Good point. I didn't dare to tell anyone the whole story—not even my prospective bride—but I could safely share the basics. "I'm a loner. My full scholarship didn't cover the cost of a private room, so I paid the extra myself. But you're right. No male friends. No female friends, either. In your case, why spoil a good business relationship by mixing it with needless romance?"
She opened her mouth, then closed it again. I could tell she wanted to ask why I'd taken her out in the first place.
And I would've explained that I was auditioning her for the role of business wife. Once she passed—that took only a couple of dates—I didn't see any reason for us to keep going out.
But she didn't ask. Instead, she glared at me with eyes of fire. "We went out together, yet you still charged for helping me with my psych project."
I shrugged. "Uh, the good business relationship thing. Tell you what, though. You marry me and I'll refund your money. Every penny."
Now, how fair is that?
She cocked her head and looked into my eyes. The resentment had lifted. Like early morning fog on a sunny day. "What you're proposing is business, too, I gather?"
Now you're catching on, girl.
"I'm offering what Jonathon Swift referred to as a 'modest proposal.' I—"
Did her nostrils evermore start to flair. "If you plan to sell poor peoples' babies as food for rich men's tables, forget it."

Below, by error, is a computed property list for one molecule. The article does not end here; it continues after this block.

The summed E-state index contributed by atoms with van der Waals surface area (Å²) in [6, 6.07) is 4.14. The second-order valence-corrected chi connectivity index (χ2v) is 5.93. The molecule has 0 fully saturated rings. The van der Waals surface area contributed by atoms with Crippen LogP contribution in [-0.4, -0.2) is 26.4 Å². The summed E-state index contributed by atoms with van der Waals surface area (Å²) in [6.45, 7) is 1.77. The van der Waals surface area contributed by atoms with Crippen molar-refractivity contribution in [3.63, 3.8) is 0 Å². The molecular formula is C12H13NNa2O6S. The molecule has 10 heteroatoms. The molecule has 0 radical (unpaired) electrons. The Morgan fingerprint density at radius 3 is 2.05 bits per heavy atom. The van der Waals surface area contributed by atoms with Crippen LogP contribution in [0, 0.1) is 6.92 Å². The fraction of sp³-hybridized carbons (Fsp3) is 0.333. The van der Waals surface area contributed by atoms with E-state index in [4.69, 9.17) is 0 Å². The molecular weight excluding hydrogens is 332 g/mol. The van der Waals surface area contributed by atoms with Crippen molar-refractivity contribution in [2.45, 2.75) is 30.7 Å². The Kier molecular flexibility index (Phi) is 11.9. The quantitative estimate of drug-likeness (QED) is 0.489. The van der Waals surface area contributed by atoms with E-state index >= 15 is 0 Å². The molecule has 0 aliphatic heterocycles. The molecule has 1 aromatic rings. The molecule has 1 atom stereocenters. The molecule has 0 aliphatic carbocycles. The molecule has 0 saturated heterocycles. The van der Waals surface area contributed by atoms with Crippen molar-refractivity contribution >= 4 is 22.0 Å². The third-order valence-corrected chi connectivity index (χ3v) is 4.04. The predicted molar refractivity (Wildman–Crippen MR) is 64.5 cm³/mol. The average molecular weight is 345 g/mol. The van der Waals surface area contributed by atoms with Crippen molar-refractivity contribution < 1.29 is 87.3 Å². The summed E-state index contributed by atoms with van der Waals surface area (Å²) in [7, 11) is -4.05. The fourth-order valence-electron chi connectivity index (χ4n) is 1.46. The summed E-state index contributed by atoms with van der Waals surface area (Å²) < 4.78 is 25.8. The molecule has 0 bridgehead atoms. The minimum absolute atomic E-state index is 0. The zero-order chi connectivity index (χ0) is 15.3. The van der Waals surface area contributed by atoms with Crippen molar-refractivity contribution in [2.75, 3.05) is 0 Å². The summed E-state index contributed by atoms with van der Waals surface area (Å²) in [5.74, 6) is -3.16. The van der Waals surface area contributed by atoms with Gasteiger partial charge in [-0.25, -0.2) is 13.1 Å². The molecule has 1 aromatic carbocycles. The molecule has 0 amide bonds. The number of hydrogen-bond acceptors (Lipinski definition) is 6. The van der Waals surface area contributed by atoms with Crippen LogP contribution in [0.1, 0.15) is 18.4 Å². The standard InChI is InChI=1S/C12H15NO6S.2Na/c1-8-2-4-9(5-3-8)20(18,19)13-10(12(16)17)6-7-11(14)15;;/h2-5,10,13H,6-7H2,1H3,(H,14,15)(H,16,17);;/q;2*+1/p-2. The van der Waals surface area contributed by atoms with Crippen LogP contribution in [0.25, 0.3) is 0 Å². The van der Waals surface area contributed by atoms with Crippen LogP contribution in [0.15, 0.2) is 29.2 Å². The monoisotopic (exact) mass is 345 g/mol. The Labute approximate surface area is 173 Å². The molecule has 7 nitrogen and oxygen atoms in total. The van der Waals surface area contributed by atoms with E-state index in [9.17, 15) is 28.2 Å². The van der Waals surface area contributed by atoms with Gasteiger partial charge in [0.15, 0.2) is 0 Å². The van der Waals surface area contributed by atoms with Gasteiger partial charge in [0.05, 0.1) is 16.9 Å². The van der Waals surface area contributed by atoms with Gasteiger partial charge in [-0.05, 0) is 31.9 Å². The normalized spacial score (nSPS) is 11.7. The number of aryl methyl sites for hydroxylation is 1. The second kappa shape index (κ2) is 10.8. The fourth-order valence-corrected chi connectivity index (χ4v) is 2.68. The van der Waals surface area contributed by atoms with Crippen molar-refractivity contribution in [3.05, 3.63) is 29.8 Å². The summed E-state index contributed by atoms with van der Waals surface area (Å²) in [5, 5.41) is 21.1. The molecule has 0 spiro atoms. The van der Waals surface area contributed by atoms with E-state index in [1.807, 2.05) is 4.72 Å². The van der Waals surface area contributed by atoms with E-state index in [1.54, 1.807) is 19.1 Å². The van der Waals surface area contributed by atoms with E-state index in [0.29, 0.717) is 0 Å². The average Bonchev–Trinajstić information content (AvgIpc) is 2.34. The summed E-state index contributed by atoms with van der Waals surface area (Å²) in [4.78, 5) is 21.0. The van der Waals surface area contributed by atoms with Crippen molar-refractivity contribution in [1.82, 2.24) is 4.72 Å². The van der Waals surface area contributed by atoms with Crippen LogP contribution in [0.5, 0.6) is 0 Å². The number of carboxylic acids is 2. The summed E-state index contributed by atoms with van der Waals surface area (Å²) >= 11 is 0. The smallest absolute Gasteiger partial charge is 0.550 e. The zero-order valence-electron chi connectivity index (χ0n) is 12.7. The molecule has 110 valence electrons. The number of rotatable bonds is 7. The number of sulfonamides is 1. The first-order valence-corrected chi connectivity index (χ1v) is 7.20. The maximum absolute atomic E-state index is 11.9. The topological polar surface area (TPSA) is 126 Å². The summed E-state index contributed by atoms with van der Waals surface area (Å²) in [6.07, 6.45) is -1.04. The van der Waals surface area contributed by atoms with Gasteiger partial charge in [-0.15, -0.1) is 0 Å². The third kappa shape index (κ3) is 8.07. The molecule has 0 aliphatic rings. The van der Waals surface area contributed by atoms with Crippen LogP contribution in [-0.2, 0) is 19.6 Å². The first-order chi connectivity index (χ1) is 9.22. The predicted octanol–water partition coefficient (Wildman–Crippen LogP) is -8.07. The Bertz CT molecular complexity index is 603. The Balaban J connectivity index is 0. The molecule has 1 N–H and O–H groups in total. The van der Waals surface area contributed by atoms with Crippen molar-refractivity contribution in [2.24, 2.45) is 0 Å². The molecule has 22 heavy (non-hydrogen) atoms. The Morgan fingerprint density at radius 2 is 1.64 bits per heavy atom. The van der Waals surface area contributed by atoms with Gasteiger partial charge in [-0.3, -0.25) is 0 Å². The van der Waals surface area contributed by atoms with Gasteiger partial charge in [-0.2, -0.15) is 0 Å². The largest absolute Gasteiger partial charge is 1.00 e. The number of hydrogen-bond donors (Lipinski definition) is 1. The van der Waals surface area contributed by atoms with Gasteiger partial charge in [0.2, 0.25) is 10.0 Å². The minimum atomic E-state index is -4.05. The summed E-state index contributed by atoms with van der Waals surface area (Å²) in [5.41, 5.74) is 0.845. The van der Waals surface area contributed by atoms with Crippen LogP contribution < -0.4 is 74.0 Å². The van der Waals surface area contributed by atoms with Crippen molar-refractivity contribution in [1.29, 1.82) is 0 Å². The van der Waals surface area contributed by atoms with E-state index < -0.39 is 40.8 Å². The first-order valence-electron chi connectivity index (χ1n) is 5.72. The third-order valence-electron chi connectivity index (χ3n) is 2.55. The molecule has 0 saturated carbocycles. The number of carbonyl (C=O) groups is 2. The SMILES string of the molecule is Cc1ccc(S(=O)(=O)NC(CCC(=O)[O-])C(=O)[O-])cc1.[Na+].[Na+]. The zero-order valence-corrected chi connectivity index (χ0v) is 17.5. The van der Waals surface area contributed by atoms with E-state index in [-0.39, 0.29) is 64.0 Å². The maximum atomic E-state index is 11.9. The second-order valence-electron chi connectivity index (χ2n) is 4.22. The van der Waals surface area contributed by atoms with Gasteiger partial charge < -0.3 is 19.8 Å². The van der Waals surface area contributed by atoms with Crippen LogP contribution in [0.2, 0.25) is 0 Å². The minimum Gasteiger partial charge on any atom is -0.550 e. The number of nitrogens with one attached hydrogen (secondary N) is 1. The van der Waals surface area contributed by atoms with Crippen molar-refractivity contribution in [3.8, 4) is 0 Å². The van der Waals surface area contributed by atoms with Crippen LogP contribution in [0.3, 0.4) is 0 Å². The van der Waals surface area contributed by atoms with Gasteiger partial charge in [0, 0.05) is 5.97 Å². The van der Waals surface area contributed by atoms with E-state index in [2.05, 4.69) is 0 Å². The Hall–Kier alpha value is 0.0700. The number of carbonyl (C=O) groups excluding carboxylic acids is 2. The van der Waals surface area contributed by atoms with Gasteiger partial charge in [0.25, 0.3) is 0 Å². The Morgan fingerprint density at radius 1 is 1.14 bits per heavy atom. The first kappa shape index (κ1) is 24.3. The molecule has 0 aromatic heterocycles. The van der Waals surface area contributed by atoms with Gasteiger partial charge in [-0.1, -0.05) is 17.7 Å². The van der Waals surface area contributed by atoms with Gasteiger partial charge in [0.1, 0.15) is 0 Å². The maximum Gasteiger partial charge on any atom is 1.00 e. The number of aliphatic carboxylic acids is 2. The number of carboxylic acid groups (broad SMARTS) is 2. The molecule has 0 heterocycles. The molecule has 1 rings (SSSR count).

You're smart. Well read. That's good.
But I was smarter. "If you know that much about 'A Modest Proposal,' you also know it was satire. Swift intended to repulse his readers. I was only borrowing the title." I pretended to smile. "Writers can't copyright titles, you know."
She rolled her eyes. Then she giggled once. "And I thought you didn't read anything but business books."
"English 101. I remember everything I read." Okay, let's get this back on track. "Candy, I'm going to become rich. Richer than King Solomon. I'm well on the way now."
Five major farmers could've planted ten years' worth of crops in the furrows on Candy's brow. She eyed my jacket. Sure, it had a few small holes, but they weren't that bad. Why spend money on a new one until I needed it?
How that would change once I was rich.
"I'm going to show you something I've never shown anyone else. Not even my parents. You promise not to tell?"
She wrapped herself in her arms as if scared that I might show her something, uh, inappropriate. But then she loosened her arms-on-arms grip and nodded.
I pulled my most recent bank statements out of my inner jacket pocket. Between selling excuses in high school, doing research paper assistance in college, and making some highly profitable investments, I already had a lower-six-figure bottom line.
She gasped. Not once, but twice. "You've earned that much already? And you're what—twenty-three?"
Did I detect growing admiration—and an equal amount of enthusiasm? Or did she think I'd been dealing drugs on the side? I wouldn't dignify that fear with a denial.